Amstrad Computer User1st February 1986
Published in Amstrad Computer User #15
Smack, honk, fifteen-love. Smack, honk, thirty-love. Smack, honk, forty-love. Smack, bonk, game to Becker. Have you ever wanted to play tennis with your computer or football with your disc-drive?
I have to report that Match Point has none of the features of professional tennis as we know it: No swearing, no disputed calls, no Prima Donna tennis stars, no big money deals, no love scandals, no Robinsons Barley-water. All you get is a game, in which you can take the part of one of the competitors playing against a computer opponent or an indulgent brother. If you are too feeble to play even computer tennis there is a demonstration mode; where the computer shows you how realistic a simulation it can be.
The whole of the court is displayed from the traditional TV camera angle. The score board is shown at the back with stands for the crowds around it, On the left sits the umpire and to the right. are the ball boys. You get to serve first. Pushing the joystick (or keyboard if you don't have one!) to the left and up and then pressing the fire button; will serve the hall into the far left-hand side of the court. Wallop! your computer foe sends it back with a deft flick of his pixel-powered wrist, it passes you on the other side of the court as you vainly attempt to get to it, cursing the unknown person who has glued your feet to the grass. The joystick moves the player around the court, but do not expect to reach every ball; unless you anticipate your opponent's shot and move to a position where you can reach it.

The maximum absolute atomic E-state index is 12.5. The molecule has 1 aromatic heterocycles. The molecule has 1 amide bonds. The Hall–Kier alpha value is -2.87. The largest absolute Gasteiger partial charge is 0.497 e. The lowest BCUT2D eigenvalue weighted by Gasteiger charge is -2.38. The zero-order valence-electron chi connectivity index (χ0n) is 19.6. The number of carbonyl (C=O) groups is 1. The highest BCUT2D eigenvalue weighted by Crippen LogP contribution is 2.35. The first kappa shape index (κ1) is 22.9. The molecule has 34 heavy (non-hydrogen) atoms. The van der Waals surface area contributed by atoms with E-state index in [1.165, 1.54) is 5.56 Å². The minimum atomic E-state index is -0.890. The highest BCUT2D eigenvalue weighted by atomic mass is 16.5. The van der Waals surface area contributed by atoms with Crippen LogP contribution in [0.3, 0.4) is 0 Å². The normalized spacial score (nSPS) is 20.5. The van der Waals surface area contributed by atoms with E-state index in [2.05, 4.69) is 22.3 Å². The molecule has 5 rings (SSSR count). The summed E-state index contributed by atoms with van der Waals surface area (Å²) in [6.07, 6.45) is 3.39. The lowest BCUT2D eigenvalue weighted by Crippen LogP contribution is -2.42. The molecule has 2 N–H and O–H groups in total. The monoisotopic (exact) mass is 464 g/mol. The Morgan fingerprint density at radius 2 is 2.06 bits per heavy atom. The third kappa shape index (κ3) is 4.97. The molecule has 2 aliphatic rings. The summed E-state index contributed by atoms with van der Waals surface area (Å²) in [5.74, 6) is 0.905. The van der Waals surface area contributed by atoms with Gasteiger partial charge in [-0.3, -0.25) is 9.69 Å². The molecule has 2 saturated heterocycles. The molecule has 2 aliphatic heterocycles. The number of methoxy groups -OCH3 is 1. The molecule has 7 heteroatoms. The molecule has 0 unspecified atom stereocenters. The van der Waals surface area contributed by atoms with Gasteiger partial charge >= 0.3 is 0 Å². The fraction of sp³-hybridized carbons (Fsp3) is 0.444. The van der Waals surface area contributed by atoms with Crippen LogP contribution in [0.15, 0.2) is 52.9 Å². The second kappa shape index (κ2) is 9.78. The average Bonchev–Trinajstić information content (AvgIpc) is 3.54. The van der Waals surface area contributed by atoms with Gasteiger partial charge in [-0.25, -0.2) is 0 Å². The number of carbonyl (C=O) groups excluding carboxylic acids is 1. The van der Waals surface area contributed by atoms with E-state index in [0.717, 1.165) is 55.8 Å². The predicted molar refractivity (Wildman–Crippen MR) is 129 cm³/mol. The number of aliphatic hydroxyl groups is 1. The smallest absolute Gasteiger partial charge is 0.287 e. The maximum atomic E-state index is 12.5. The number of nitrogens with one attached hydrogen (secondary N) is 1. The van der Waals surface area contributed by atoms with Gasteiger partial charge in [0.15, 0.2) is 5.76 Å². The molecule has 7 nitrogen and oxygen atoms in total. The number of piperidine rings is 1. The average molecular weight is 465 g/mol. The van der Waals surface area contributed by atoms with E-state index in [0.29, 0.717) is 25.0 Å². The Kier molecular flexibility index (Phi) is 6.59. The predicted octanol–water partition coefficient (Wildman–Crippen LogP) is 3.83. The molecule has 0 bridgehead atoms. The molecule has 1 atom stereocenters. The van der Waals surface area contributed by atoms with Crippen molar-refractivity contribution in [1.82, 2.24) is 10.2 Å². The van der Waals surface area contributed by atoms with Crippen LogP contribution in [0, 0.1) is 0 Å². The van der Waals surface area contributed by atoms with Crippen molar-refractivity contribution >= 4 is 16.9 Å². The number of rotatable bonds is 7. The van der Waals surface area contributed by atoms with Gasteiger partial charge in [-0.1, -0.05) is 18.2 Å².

Should a stray ball wang into the net, a ball boy will spring to life and retrieve it. This may happen after you have attempted a volley or tried to do a lob. Various shots can be produced by varying the timing ofyour fire-button triggered swipe. Match Point seems to be a realistic and well programmed simulation of the game tennis. If you are a regular computer games player you will enjoy Match Point for its quality. If you are the sort of person who only has one cassette: you will have to be a bit of tennis player to appreciate it.
Without practice, tennis is an almost unplayable game. This is a realistic simulation...